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Andy Leonard

Andy Leonard is CSO of Linchpin People and SQLPeople, an SSIS Trainer, Consultant, and developer; a Business Intelligence Markup Language (Biml) developer; SQL Server database and data warehouse developer, community mentor, engineer, and farmer. He is a co-author of SQL Server 2012 Integration Services Design Patterns. His background includes web application architecture and development, VB, and ASP. Andy loves the SQL Server Community!
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Recruiting SQL Server Database Professionals

Introduction

If you’re a technical employment recruiter and you place SQL Server database professionals, drop everything and go read Craig Farrell’s article “The Job Posting – Do I really have to be the SQL God?” at SQL Server Central.

SQL Server Jobs

As Craig points out, there are several occupations for people who use SQL Server and the tools surrounding the platform. The fields he lists are:

  • Administration
  • T-SQL Development
  • ETL
  • Reporting
  • Architecture

These are not the same job!

An Analogy

Allow me to borrow from my engineering background. I received education and training in the field of electronics engineering. Later I became an electrician. If you read those statements on my resume, you may think I didn’t change careers. You would be incorrect. There are actually three fields listed there – did you catch them all? There’s electronics, electrician, and engineering.

Engineering is a general skill. It shouldn’t be downplayed just because I use the word “general”. All engineers possess the ability to learn and analyze. Those are skills that will serve any employee well – in any discipline or career.

Electronics deals with circuitry. Electronics engineering includes the ability to design and troubleshoot circuit boards to the component level – although that’s increasingly rare these days for economic reasons. It’s cheaper to yank the board and replace it than to pay someone to troubleshoot it and repair it. How many television repair shops do you see these days? There are a few out there, but not as many as there once was. We worked with transistors back in the day (I even learned vacuum tubes), and Transistor-Transistor Logic (TTL) circuits; then later with Integrated Circuits (ICs). The voltages were occasionally 12VDC, but mostly 5VDC and less. The wattage? It tickled if you felt it at all.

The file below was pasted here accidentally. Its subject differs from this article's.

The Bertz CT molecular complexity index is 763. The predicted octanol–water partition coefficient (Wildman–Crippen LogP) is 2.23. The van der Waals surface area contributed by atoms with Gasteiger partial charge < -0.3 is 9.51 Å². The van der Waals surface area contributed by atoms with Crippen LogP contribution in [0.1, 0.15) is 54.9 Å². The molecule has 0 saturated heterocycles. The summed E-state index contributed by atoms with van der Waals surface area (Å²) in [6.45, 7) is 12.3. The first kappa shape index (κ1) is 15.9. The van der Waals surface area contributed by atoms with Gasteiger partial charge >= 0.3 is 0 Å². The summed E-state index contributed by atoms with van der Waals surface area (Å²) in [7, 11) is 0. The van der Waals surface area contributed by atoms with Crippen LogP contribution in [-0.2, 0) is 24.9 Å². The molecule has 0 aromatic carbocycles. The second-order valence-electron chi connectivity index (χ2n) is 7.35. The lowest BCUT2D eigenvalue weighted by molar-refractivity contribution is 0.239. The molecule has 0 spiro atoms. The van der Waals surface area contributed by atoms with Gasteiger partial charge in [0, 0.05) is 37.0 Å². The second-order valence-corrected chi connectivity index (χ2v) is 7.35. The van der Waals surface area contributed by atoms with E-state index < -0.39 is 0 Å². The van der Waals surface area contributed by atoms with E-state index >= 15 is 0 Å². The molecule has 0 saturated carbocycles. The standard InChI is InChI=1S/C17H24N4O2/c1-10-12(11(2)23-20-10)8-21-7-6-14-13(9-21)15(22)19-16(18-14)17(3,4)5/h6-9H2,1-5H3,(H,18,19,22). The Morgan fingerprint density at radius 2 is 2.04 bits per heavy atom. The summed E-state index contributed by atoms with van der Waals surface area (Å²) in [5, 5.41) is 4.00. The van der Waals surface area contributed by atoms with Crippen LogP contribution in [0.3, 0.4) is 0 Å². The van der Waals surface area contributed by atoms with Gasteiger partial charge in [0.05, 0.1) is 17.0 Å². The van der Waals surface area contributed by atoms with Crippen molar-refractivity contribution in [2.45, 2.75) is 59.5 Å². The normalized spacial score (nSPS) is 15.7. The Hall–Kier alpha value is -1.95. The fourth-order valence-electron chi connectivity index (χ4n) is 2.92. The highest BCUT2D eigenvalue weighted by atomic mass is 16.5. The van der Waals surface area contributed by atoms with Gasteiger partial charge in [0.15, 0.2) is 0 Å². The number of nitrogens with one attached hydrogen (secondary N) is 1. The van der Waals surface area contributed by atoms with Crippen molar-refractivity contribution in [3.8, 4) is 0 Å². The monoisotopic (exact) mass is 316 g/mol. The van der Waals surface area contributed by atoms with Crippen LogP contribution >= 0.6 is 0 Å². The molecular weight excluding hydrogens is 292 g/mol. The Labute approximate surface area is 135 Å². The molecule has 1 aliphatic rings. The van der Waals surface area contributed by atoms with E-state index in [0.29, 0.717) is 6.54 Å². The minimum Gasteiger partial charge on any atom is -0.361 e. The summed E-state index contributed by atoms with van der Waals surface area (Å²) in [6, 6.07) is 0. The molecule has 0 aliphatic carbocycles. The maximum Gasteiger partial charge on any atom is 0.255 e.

During the 90’s I became an electrician. I held a Journeyman Electrician’s license, then a Master Electrician’s license, and finally an Electrical Contractor’s license. But I never once wired a house. All of my electrical work was done inside manufacturing plants. 120 VAC? That was control voltage in machine controls. We worked with 3-phase 480VAC. One thing about placing your hand across a couple legs of 277 (the voltage of a single phase of 3-phase 480VAC) – it wouldn’t grab you and hold you; it would take off your hand.

My point? All three careers work with electricity, but they vary wildly. I know some outstanding electricians who know very little about electronics. And I know some great electronics technicians that I wouldn’t allow within 100 yards of the breaker panel in my home.

These are not the same job!

Bringing It Back To Database Technology

I saw an ad a couple weeks ago like the one near the end of Craig’s (excellent) article. They wanted someone with SQL Server administration skills, performance tuning, SSIS development, and SSAS development skills. My first thought was, “This job must pay $125,000 per year to start!” I bet it didn’t…

I wonder how many hours they expected the successful candidate to spend on each task? That would have been a good question for the interview: “Assuming 32 productive hours per week – 40-hour workweek, subtracting for meetings (non-productive time) – how much time do you wish the successful candidate to spend on each task?”

There are at least two jobs in that list of skills. Depending on the workload, there could be as many as four jobs there.

Conclusion

Like electricity, people who work with SQL Server perform varying tasks with it. Don’t confuse the technology with the many careers and positions who utilize it.

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Published Thursday, April 14, 2011 12:00 PM by andyleonard

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Comments

 

Ayyappan said:

It is a nice article by Craig. You have expressed in excellent way too.

I was worrying about this matter a day before, when I was searching for a job in my locality. I have come across various JD that were surprising me.

for instance, an employer in IT industry expecting a employee with various skill set. They need a SSIS professional for building a package. But the job requirement will show the the person should have knowledge in all ETL tools in the market :).

I have seen so many like this.

my personal view is that this kind of environment will generate rat race professional instead an expert :(

April 14, 2011 3:59 PM
 

Craig Farrell said:

Wow, Andy, thank you for the comments.  I believe I'm blushing!

An excellent analogy for those who are not necessarily of the SQL Server career pathing.

April 14, 2011 4:07 PM
 

David said:

Only 8 hrs of meetings a week?  I'll TAKE that job!!

April 26, 2011 1:22 AM

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